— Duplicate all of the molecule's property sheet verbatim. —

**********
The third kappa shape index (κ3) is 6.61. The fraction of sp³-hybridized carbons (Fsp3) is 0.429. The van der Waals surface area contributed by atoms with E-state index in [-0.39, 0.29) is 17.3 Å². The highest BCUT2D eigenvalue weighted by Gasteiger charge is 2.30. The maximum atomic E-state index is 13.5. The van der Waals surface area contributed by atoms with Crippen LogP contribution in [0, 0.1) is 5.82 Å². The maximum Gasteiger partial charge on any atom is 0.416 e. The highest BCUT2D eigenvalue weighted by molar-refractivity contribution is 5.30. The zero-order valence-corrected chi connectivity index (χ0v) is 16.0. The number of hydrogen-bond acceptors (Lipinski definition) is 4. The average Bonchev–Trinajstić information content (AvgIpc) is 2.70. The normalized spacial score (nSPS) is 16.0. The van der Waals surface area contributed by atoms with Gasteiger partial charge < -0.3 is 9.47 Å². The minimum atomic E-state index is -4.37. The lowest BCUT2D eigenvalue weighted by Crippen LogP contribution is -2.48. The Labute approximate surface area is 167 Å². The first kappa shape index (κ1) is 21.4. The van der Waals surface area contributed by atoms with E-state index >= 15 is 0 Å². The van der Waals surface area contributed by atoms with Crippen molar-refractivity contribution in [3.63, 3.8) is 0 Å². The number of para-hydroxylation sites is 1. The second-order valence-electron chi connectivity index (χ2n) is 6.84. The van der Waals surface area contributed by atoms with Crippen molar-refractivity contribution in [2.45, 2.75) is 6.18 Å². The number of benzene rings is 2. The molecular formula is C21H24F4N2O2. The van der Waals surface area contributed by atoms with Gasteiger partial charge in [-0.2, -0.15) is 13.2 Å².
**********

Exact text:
The third kappa shape index (κ3) is 6.61. The fraction of sp³-hybridized carbons (Fsp3) is 0.429. The van der Waals surface area contributed by atoms with E-state index in [-0.39, 0.29) is 17.3 Å². The highest BCUT2D eigenvalue weighted by Gasteiger charge is 2.30. The maximum atomic E-state index is 13.5. The van der Waals surface area contributed by atoms with Crippen LogP contribution in [0, 0.1) is 5.82 Å². The maximum Gasteiger partial charge on any atom is 0.416 e. The highest BCUT2D eigenvalue weighted by molar-refractivity contribution is 5.30. The zero-order valence-corrected chi connectivity index (χ0v) is 16.0. The number of hydrogen-bond acceptors (Lipinski definition) is 4. The average Bonchev–Trinajstić information content (AvgIpc) is 2.70. The normalized spacial score (nSPS) is 16.0. The van der Waals surface area contributed by atoms with Gasteiger partial charge < -0.3 is 9.47 Å². The minimum atomic E-state index is -4.37. The lowest BCUT2D eigenvalue weighted by Crippen LogP contribution is -2.48. The Labute approximate surface area is 167 Å². The first kappa shape index (κ1) is 21.4. The van der Waals surface area contributed by atoms with E-state index >= 15 is 0 Å². The van der Waals surface area contributed by atoms with Crippen molar-refractivity contribution in [3.63, 3.8) is 0 Å². The number of para-hydroxylation sites is 1. The second-order valence-electron chi connectivity index (χ2n) is 6.84. The van der Waals surface area contributed by atoms with Crippen molar-refractivity contribution in [2.45, 2.75) is 6.18 Å². The number of benzene rings is 2. The molecular formula is C21H24F4N2O2. The van der Waals surface area contributed by atoms with Gasteiger partial charge in [-0.2, -0.15) is 13.2 Å².